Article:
Chuck Austen, whose real name is Chuck Beckum, was born in California.
He spent his childhood following his parents from one end of the country to the other, his father being in the military. Even if he hates these successive moves, it gives him a good point of view on the United States and its inhabitants.
He took illustration and writing courses, and learned the techniques from the greats in each discipline. Chuck always wanted to be a creative, he started drawing very young, and became interested in his art in the same way he had discovered his country. He was as fascinated by manga as European comics and studied them as diligently as US comics.
In the 1980s, after his studies, he moved to San Francisco, where he began commercial illustrations. He worked as an assistant to an illustrator whose biggest client was Lucasfilm.
He also worked with Eclipse & DC, on Phantom Lady and Miracleman with Alan Moore, under his real name, which he will later abandon to dissociate from his father's last name.
He also produced several pornographic comics such as Strips, WorldWatch or Hardball.
At the end of the 80s, he drew the first five stories from the mini-series (which will not last long) Hero Sandwich, written by Dan Vado, and published by Slave Labor Graphics.
He then went on to video games, working for various companies on games like Falcon, Star Trek, John Madden Football, Shockwave and Road Rash.
In the 1990s, Chuck finally leaves San Francisco and the video game industry to settle in Los Angeles where he devotes himself to animation and TV series.
In 1997, he became a production coordinator for the first six seasons of the TV series "King of the Hill", before becoming the artistic director.
In 2000, he created with his old friend Chris Moeller a series called Tripping the Rift, whose pilot obtained first place in the prestigious Playboy animation festival. Tripping the Rift is now one of the successful series of the Sci-Fi chain and the second season is on its way.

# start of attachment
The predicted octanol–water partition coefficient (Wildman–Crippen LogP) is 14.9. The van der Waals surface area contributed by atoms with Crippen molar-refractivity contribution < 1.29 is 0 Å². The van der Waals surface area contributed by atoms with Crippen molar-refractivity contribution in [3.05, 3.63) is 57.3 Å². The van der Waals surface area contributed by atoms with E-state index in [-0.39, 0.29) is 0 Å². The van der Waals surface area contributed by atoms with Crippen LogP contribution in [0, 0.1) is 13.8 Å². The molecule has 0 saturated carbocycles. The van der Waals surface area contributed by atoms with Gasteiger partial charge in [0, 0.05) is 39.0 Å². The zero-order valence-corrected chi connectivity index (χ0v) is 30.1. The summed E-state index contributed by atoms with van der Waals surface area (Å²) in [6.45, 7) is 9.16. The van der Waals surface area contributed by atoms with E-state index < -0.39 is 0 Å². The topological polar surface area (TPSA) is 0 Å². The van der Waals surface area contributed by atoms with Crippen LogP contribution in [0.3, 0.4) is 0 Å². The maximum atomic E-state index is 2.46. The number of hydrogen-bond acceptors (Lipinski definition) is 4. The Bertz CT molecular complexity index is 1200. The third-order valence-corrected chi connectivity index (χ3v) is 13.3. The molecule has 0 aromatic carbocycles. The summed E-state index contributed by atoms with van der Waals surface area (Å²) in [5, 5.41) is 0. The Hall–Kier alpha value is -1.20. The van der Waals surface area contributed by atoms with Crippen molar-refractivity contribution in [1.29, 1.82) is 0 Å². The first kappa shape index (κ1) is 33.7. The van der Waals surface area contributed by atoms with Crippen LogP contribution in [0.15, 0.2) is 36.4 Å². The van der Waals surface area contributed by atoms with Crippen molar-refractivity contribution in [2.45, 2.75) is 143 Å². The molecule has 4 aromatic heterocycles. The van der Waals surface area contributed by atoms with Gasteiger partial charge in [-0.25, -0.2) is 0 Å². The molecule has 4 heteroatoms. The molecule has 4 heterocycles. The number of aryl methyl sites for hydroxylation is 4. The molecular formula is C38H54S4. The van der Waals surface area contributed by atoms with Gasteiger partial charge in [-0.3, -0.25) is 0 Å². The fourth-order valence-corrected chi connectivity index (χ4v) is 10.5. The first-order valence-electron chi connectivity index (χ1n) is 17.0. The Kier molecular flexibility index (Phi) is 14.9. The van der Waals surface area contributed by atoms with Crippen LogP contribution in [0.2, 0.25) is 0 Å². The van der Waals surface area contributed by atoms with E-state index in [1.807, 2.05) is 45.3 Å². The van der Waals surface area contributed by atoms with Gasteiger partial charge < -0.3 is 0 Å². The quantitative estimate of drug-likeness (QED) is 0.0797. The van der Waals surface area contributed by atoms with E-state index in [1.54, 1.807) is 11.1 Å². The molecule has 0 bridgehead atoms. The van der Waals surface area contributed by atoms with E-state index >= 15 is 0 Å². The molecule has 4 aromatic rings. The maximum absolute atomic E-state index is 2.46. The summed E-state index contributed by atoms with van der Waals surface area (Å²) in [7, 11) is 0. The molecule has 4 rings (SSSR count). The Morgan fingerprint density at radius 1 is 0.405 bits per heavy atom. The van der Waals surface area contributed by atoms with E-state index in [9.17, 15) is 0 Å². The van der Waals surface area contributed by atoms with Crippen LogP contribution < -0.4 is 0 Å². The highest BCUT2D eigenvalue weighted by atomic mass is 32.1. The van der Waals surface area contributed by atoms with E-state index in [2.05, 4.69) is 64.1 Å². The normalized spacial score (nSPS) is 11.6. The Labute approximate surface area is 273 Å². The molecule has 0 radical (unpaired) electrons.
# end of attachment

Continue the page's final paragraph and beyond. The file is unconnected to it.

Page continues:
But the comics industry is still in his mind. The combination of drawing and writing, as well as the enormous freedom of creation make him want to return to superheroes, and it is the same year that he began a career at Marvel Comics, with the series US War Machine , which he writes and draws. Then he illustrated two Elektra and wrote several episodes for series such as Captain America, The Avengers, or Uncanny X-Men (his best known but also the most controversial series).
In 2004, he leaves Marvel, after a disagreement about the New X-Men series, and goes to DC Comics, where he will work on series such as Action Comics or Superman, series on which he will find, from the readers, the same controversies as on X-Men, and that therefore will stop after the 10th episode.
The Worlwatch series, which he created after leaving DC, would attract the same criticism from those he himself called the "Seven Deadly Trolls".
In 2005, he feels that the comics genre limits him. In addition, Chuck Austen is tired of the multiple controversies involved with his work on superheroes.
He dreams of creating and developing his own stories. It's done with La citadelle du vide, the first volume in the cyberpunk series L'Infini, published by Humanoïdes Associés, and drawn by Matt Cossin.
In 2006, "Organic Transfer", scheduled for November, closes the series "L'infini".
Chuck currently lives in the outskirts of Los Angeles with his wife, television producer, a dog, two cats and a pleasant mortgage which he finances regularly.